Microelectronics has solved the challenge of packaging different functional elements with integrated chips (ICs) in modern computing and communication by wire bonding. Miniaturization was a trend guided by the requirements for faster, more portable and less expensive (smaller amount of materials) solutions, where wire bonding evolved to accommodate increasingly more complex 3D architectures of chips and printed circuit boards.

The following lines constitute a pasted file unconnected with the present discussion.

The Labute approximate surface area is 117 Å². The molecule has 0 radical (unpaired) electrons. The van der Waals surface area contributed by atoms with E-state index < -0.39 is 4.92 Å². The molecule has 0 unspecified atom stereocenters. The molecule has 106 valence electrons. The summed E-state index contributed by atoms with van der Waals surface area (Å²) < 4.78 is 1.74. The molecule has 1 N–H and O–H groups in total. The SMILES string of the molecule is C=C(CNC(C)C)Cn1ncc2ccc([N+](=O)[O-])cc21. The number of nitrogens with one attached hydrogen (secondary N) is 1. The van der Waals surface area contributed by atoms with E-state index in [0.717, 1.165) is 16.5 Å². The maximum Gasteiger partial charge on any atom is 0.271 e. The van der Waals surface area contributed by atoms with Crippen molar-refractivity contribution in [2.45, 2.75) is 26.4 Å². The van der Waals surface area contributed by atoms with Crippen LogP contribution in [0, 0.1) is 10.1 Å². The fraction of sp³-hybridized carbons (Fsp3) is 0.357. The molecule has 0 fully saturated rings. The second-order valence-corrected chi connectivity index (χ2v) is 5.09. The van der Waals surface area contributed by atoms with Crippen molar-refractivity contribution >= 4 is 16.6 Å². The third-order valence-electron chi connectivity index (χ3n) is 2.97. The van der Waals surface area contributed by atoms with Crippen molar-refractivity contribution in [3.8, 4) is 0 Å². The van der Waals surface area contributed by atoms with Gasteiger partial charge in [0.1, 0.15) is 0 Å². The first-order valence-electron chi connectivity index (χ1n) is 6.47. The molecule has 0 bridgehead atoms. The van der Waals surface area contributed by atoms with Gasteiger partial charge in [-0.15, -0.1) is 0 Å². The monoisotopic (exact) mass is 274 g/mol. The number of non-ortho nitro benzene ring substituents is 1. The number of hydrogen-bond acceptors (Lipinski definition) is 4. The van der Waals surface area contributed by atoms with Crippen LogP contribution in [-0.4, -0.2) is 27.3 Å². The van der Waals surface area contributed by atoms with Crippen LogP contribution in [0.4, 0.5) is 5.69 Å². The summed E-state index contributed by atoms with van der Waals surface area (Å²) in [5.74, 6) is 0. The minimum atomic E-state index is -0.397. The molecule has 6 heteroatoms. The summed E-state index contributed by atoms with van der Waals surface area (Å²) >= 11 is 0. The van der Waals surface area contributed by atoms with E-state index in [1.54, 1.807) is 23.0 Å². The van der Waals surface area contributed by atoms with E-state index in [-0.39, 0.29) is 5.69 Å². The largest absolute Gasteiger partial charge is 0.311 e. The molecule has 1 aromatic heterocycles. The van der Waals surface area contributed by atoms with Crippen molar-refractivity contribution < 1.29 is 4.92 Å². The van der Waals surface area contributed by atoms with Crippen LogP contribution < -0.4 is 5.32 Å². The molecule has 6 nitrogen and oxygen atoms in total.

Even faster and more robust computing and communication can be provided by using photons rather than electrons. This was one of the underlying reasons for the fast growth of optical fiber communication, which is especially efficient over large ~1000 km distances. Data transfer in microelectronics also increasingly benefits from optical interconnects, which, however, have scaling challenges at small IC dimensions.